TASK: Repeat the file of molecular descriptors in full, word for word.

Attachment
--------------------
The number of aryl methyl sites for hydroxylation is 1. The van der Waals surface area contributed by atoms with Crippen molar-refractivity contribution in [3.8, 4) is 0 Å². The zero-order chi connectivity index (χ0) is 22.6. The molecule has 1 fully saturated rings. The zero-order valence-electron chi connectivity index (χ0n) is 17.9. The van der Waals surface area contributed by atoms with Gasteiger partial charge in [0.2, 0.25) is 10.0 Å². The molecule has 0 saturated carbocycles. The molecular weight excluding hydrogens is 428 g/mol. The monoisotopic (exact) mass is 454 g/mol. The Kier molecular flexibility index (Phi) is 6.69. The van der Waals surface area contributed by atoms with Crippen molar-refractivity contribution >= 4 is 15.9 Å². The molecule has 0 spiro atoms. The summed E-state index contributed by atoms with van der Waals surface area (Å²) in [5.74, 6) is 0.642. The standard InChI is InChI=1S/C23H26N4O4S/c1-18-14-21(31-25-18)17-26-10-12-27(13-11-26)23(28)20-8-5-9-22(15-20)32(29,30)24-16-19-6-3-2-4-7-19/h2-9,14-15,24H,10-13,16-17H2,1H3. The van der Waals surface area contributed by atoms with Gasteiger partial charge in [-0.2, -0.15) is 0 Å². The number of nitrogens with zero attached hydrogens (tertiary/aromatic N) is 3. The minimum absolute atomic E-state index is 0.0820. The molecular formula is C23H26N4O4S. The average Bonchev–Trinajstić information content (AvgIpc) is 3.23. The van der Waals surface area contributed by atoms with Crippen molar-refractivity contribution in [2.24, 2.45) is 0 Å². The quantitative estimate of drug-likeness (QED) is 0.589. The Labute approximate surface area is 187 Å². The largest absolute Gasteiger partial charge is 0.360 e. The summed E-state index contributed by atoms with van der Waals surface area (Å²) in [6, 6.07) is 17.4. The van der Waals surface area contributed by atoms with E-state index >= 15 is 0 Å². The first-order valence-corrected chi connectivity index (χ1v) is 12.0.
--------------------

The number of aryl methyl sites for hydroxylation is 1. The van der Waals surface area contributed by atoms with Crippen molar-refractivity contribution in [3.8, 4) is 0 Å². The zero-order chi connectivity index (χ0) is 22.6. The molecule has 1 fully saturated rings. The zero-order valence-electron chi connectivity index (χ0n) is 17.9. The van der Waals surface area contributed by atoms with Gasteiger partial charge in [0.2, 0.25) is 10.0 Å². The molecule has 0 saturated carbocycles. The molecular weight excluding hydrogens is 428 g/mol. The monoisotopic (exact) mass is 454 g/mol. The Kier molecular flexibility index (Phi) is 6.69. The van der Waals surface area contributed by atoms with Crippen molar-refractivity contribution >= 4 is 15.9 Å². The molecule has 0 spiro atoms. The summed E-state index contributed by atoms with van der Waals surface area (Å²) in [5.74, 6) is 0.642. The standard InChI is InChI=1S/C23H26N4O4S/c1-18-14-21(31-25-18)17-26-10-12-27(13-11-26)23(28)20-8-5-9-22(15-20)32(29,30)24-16-19-6-3-2-4-7-19/h2-9,14-15,24H,10-13,16-17H2,1H3. The van der Waals surface area contributed by atoms with Gasteiger partial charge in [-0.2, -0.15) is 0 Å². The number of nitrogens with zero attached hydrogens (tertiary/aromatic N) is 3. The minimum absolute atomic E-state index is 0.0820. The molecular formula is C23H26N4O4S. The average Bonchev–Trinajstić information content (AvgIpc) is 3.23. The van der Waals surface area contributed by atoms with Crippen molar-refractivity contribution in [2.24, 2.45) is 0 Å². The quantitative estimate of drug-likeness (QED) is 0.589. The Labute approximate surface area is 187 Å². The largest absolute Gasteiger partial charge is 0.360 e. The summed E-state index contributed by atoms with van der Waals surface area (Å²) in [6, 6.07) is 17.4. The van der Waals surface area contributed by atoms with E-state index >= 15 is 0 Å². The first-order valence-corrected chi connectivity index (χ1v) is 12.0.